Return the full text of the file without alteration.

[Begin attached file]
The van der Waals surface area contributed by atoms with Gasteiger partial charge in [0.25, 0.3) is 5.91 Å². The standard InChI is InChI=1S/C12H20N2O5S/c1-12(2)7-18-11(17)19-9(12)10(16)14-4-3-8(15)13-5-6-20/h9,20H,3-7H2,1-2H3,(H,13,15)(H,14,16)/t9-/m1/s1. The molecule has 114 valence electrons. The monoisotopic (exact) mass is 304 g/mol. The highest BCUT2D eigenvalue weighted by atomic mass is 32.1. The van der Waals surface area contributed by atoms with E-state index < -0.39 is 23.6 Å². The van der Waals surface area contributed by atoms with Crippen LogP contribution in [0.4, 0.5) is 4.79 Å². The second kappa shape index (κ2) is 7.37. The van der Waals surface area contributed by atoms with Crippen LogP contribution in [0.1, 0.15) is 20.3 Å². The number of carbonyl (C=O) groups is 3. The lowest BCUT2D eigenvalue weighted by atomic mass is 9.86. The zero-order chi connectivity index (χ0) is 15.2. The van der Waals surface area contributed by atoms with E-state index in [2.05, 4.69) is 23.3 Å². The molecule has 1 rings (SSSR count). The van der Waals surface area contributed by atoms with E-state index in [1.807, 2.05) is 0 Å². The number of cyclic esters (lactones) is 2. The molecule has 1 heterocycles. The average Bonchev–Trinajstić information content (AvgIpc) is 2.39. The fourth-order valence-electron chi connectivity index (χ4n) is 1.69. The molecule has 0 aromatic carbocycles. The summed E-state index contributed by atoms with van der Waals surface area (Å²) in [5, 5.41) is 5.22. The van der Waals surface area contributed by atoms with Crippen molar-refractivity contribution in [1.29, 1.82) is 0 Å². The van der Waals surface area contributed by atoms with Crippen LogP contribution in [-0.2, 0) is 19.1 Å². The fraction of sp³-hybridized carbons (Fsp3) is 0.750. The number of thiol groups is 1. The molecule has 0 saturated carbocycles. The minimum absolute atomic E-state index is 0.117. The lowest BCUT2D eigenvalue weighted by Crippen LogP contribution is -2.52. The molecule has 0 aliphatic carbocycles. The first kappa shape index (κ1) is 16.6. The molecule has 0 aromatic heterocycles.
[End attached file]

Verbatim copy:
The van der Waals surface area contributed by atoms with Gasteiger partial charge in [0.25, 0.3) is 5.91 Å². The standard InChI is InChI=1S/C12H20N2O5S/c1-12(2)7-18-11(17)19-9(12)10(16)14-4-3-8(15)13-5-6-20/h9,20H,3-7H2,1-2H3,(H,13,15)(H,14,16)/t9-/m1/s1. The molecule has 114 valence electrons. The monoisotopic (exact) mass is 304 g/mol. The highest BCUT2D eigenvalue weighted by atomic mass is 32.1. The van der Waals surface area contributed by atoms with E-state index < -0.39 is 23.6 Å². The van der Waals surface area contributed by atoms with Crippen LogP contribution in [0.4, 0.5) is 4.79 Å². The second kappa shape index (κ2) is 7.37. The van der Waals surface area contributed by atoms with Crippen LogP contribution in [0.1, 0.15) is 20.3 Å². The number of carbonyl (C=O) groups is 3. The lowest BCUT2D eigenvalue weighted by atomic mass is 9.86. The zero-order chi connectivity index (χ0) is 15.2. The van der Waals surface area contributed by atoms with E-state index in [2.05, 4.69) is 23.3 Å². The molecule has 1 rings (SSSR count). The van der Waals surface area contributed by atoms with E-state index in [1.807, 2.05) is 0 Å². The number of cyclic esters (lactones) is 2. The molecule has 1 heterocycles. The average Bonchev–Trinajstić information content (AvgIpc) is 2.39. The fourth-order valence-electron chi connectivity index (χ4n) is 1.69. The molecule has 0 aromatic carbocycles. The summed E-state index contributed by atoms with van der Waals surface area (Å²) in [5, 5.41) is 5.22. The van der Waals surface area contributed by atoms with Crippen molar-refractivity contribution in [1.29, 1.82) is 0 Å². The van der Waals surface area contributed by atoms with Crippen LogP contribution in [-0.2, 0) is 19.1 Å². The fraction of sp³-hybridized carbons (Fsp3) is 0.750. The number of thiol groups is 1. The molecule has 0 saturated carbocycles. The minimum absolute atomic E-state index is 0.117. The lowest BCUT2D eigenvalue weighted by Crippen LogP contribution is -2.52. The molecule has 0 aliphatic carbocycles. The first kappa shape index (κ1) is 16.6. The molecule has 0 aromatic heterocycles.